On 8 Dez., 16:07, "Dik T. Winter" <Dik.Win...@cwi.nl> wrote:
> > You have seen the axiom of infinity. It say that an infinite set > > exists and that implies that infinitely many elements of that set > > exist. That is actual infinity. > > Oh, so actual infinity means that a set with infinitely many elements exists?
> In that case you should reject the axiom of infinity. You are allowed to do > that, and you will get different mathematics. But you can not claim that > mathematics with the axiom of infinity is nonsense just because you do not > like it. But go ahead without the axiom of infinity, I think you have to > redo quite a bit of mathematics.
Before 1908 there was quite a lot of mathematics possible. There was quite a lot of possible mathematics.
> > The definition of an actually infinite set is given in set theory by > > the axiom of infinity. > > You are wrong, the axiom of infinity says nothing about "actually infinite > set". Actually the axiom of infinity does not define anything. It just > states that a particular set with a particular property does exist.
That is just the definition of actual infinity. > > > The definition of a potentially infinite set is given by > > 1 in N > > n in N then n+1 in N. > > That does not make sense. Without the axiom of infinity the set N does not > necessarily exist, so stating 1 in N is wrong unless you can prove that N > does exist or have some other means to have the existence of N, but that > would be equivalent to the axiom of infinity.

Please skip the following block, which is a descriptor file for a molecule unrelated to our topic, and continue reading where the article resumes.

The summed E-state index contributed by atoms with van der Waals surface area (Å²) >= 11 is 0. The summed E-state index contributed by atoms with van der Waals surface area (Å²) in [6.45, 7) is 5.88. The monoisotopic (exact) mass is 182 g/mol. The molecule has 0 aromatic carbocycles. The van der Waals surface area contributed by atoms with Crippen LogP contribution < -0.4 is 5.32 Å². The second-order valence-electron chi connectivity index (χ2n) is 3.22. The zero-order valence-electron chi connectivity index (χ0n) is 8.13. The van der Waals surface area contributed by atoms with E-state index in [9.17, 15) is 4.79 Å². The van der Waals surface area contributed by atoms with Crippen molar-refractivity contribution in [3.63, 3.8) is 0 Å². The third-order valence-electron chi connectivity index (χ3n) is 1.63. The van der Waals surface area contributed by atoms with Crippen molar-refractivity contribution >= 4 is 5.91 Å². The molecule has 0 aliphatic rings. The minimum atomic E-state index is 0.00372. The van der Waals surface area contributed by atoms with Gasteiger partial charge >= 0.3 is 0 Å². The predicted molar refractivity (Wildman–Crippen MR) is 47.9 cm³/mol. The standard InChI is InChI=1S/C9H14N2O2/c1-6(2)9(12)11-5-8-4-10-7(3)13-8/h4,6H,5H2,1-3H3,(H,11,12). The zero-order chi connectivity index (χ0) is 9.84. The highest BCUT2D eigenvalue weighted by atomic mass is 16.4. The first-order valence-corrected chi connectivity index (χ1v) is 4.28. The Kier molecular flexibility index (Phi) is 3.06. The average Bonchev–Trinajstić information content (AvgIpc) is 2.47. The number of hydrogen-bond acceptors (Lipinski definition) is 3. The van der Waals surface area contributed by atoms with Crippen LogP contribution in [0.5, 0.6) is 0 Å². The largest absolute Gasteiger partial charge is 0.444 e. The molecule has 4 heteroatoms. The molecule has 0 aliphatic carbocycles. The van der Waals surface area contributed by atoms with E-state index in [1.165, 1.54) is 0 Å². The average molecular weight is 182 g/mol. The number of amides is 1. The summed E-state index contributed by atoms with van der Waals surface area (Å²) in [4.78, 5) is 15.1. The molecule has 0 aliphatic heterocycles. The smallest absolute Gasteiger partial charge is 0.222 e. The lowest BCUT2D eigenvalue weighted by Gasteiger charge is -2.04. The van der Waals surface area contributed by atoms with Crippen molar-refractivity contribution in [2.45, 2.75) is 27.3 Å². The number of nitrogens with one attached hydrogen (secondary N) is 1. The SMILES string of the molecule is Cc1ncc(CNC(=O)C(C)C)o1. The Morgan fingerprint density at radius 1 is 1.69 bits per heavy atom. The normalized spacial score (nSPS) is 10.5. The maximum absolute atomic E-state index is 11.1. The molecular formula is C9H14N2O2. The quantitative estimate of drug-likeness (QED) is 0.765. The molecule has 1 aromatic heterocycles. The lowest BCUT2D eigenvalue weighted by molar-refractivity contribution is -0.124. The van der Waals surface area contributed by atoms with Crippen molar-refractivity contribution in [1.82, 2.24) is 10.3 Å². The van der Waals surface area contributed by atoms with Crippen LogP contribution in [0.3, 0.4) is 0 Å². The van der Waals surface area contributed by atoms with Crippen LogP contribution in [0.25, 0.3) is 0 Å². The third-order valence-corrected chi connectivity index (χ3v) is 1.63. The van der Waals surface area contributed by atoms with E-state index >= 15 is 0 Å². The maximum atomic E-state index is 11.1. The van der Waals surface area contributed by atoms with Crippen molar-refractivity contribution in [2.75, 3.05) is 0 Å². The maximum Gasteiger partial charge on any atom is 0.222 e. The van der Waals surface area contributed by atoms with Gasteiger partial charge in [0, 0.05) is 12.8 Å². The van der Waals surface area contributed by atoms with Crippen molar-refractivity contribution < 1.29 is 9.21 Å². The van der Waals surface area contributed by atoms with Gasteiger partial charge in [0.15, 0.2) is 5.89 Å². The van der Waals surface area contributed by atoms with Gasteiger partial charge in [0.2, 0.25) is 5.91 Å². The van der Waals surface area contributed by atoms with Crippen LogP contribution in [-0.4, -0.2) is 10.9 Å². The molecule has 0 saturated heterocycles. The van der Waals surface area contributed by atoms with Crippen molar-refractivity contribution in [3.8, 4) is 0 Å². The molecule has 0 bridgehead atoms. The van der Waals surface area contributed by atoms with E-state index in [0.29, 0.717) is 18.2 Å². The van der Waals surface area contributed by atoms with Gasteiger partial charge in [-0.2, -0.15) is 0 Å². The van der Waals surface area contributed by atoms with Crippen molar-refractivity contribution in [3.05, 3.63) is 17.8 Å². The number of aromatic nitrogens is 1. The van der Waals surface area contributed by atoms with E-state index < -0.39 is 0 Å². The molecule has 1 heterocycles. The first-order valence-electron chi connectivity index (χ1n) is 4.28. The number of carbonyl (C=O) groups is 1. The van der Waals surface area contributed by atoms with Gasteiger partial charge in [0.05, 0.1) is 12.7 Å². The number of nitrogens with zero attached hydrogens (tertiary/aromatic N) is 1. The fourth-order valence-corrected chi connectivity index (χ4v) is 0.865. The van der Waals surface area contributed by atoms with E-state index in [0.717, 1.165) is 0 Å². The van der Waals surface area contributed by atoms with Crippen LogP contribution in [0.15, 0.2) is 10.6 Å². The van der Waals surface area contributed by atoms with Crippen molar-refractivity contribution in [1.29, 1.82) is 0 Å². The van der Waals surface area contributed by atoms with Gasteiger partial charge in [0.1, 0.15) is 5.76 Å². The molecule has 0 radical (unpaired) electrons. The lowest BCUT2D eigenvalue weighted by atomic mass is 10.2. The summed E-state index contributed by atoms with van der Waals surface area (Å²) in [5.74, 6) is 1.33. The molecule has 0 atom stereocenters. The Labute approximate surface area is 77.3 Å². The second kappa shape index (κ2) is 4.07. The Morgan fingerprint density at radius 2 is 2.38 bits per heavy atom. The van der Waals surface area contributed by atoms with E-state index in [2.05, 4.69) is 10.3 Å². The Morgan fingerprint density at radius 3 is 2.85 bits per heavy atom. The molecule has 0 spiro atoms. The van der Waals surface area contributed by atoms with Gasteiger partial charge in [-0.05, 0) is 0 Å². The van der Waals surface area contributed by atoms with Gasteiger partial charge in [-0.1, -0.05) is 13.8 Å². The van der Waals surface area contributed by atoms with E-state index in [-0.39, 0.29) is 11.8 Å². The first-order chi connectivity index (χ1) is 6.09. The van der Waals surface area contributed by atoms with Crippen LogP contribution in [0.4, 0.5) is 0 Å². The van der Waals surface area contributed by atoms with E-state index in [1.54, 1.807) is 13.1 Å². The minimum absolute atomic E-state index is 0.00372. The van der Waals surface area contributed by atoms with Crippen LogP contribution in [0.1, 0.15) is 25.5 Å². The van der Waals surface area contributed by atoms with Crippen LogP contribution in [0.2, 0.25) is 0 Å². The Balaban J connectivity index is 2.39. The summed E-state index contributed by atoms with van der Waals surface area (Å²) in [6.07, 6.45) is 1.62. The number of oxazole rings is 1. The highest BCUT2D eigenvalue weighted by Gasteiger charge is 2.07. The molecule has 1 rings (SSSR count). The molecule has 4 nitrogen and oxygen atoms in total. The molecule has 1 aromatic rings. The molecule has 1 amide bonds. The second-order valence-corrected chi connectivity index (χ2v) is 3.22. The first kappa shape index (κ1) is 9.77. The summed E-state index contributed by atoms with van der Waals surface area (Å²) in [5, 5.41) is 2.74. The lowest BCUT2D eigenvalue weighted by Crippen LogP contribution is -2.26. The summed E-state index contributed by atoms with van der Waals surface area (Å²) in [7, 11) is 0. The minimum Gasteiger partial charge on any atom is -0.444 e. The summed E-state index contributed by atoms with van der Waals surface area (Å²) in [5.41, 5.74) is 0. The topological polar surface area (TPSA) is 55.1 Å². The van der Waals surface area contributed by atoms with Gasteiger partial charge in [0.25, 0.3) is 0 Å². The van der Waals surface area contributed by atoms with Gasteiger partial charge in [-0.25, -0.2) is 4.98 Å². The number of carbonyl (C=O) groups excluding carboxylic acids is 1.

N need not exist as a set. If n is a natural number, then n + 1 is a natural numbers too. Why should sets be needed?
> > The complete infinite binary tree can be constructed using countably > > many finite paths (each one connecting a node to the root node), such > > that every node is there and no node is missing and every finite path > > is there and no finite path is missing. > > Right. > > > Nevertheless set theory says that there is something missing in a tree > > thus constructed. What do you think is missing? (If nothing is > > missing, there are only countably many paths.) > > And here again you are wrong. There are countably many finite paths. There > are not countably many infinite paths, and although you have tried many > times you never did show that there were countably many infinite paths.
There is not even one single infinite path! But there is every path which you believe to be an infinite path!! Which one is missing in your opinion? Do you see that 1/3 is there?
What node of pi is missing in the tree constructed by a countable number of finite paths (not even as a limit but by the axiom of infinity)?